Amazon portfolios may seem like a purely organizational tool, but they can be a valuable resource for campaign spending control and reporting as well.
Amazon added portfolios to both the Ad Counsel for vendors and Seller Central for third-party sellers in December 2018. You can find it in the “Campaign Management” section in the left-hand navigation rail. As you create them, new portfolios are added to the rail for easy access.
I’ve taken advantage of the portfolio feature since the beginning, and I love the way portfolios make it easy to find what you’re looking for without searching for a campaign!
Check out these three reasons to give Amazon portfolios a try.
There are many ways to organize campaigns into portfolios. They are highly adaptable to multiple business structures. Think about how your business is structured, and consider replicating that structure with portfolios.
Campaigns focused on these three areas work best for me:
- Products: Some companies have many types of a similar product or defined product lines, with multiple campaigns for each. Creating a portfolio for those product types or product lines helps to keep all similar product advertising efforts together in one view.
- Keywords: If a company has few products, but they span multiple keyword targeting groups, creating a portfolio and grouping all like keyword-focused campaigns consolidates that view.
- Goals: If a company is highly motivated based on specific goals, such as advertising cost of sale (ACoS), campaigns with the same ACoS goal can be grouped together in the same portfolio.
Don’t feel like you have to choose just one method. Set up several different portfolio types and see which you use most frequently.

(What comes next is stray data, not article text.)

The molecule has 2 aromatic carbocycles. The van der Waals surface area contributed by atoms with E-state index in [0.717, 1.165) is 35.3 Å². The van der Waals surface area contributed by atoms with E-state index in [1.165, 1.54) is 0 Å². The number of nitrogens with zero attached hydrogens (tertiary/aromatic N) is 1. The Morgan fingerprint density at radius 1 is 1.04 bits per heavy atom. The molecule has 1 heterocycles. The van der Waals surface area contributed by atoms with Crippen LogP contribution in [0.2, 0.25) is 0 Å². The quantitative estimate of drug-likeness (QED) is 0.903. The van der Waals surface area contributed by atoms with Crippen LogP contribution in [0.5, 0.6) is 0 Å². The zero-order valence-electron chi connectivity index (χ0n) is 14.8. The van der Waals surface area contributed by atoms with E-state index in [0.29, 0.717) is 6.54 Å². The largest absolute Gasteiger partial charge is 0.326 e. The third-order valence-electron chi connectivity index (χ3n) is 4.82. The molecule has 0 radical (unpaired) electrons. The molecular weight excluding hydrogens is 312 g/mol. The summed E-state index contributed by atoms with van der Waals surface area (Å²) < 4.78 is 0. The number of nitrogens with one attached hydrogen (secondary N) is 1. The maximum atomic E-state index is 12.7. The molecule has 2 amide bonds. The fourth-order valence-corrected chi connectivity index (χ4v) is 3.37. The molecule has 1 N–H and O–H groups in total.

We all have monthly budgets that can limit our campaigns. You can set a portfolio-level budget cap to ensure that all campaigns within that portfolio only spend up to the cap, collectively.
In addition, you can set a start and end date for that budget cap. This is useful for controlling spend during peak seasons, sale events, Prime Day, or any other event that is time sensitive.
Portfolios are also editable. If a campaign has ended, or is no longer relevant to that grouping, it can be removed. This gives you complete control over the campaigns that do – or do not – appear in the portfolios, and the effects they may have on the portfolio’s performance.
All metrics viewed within a portfolio are based on the campaigns listed within that particular portfolio. This is where incorporating the business structure mentioned before really comes into play.
For example, by grouping campaigns with like products together in a portfolio, you can easily see spend, sales, impressions, clicks, ACoS, etc. for that product line. This is very useful when determining which product line, keyword group, or goal is driving sales, increasing spend, or has a better clickthrough rate in comparison to similar portfolios.
Being able to see all grouped campaigns together makes it easier to determine what is working and where more resources should be dedicated.
In addition, reporting at a higher level is now simpler and automatic. In the days before portfolios, you’d be manually grouping those metrics together, yikes!
How did we manage all these campaign goals before? Spreadsheets. Lots and lots of spreadsheets. No wonder I’m a fan of portfolios!